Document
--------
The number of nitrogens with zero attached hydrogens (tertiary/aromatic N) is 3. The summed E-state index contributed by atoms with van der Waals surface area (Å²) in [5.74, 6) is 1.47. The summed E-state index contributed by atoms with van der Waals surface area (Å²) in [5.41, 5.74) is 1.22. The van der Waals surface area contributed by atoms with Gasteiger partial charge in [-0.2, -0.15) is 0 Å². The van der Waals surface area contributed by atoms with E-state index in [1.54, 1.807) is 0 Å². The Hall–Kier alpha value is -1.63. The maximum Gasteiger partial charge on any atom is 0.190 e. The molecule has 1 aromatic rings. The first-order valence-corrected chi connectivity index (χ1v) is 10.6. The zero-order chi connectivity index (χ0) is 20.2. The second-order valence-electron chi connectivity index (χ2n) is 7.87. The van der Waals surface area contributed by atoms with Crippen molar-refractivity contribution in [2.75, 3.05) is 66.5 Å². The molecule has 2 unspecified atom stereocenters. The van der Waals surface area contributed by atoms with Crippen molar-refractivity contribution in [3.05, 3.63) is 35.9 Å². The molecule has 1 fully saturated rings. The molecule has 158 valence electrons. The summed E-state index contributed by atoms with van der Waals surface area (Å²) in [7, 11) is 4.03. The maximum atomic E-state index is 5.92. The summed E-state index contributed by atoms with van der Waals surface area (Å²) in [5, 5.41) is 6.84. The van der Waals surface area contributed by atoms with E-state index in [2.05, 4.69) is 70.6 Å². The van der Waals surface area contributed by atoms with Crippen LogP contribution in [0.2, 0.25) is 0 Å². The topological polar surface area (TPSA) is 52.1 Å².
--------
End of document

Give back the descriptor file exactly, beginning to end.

The number of nitrogens with zero attached hydrogens (tertiary/aromatic N) is 3. The summed E-state index contributed by atoms with van der Waals surface area (Å²) in [5.74, 6) is 1.47. The summed E-state index contributed by atoms with van der Waals surface area (Å²) in [5.41, 5.74) is 1.22. The van der Waals surface area contributed by atoms with Gasteiger partial charge in [-0.2, -0.15) is 0 Å². The van der Waals surface area contributed by atoms with E-state index in [1.54, 1.807) is 0 Å². The Hall–Kier alpha value is -1.63. The maximum Gasteiger partial charge on any atom is 0.190 e. The molecule has 1 aromatic rings. The first-order valence-corrected chi connectivity index (χ1v) is 10.6. The zero-order chi connectivity index (χ0) is 20.2. The second-order valence-electron chi connectivity index (χ2n) is 7.87. The van der Waals surface area contributed by atoms with Crippen molar-refractivity contribution in [2.75, 3.05) is 66.5 Å². The molecule has 2 unspecified atom stereocenters. The van der Waals surface area contributed by atoms with Crippen molar-refractivity contribution in [3.05, 3.63) is 35.9 Å². The molecule has 1 fully saturated rings. The molecule has 158 valence electrons. The summed E-state index contributed by atoms with van der Waals surface area (Å²) in [7, 11) is 4.03. The maximum atomic E-state index is 5.92. The summed E-state index contributed by atoms with van der Waals surface area (Å²) in [5, 5.41) is 6.84. The van der Waals surface area contributed by atoms with E-state index in [2.05, 4.69) is 70.6 Å². The van der Waals surface area contributed by atoms with Crippen LogP contribution in [0.2, 0.25) is 0 Å². The topological polar surface area (TPSA) is 52.1 Å².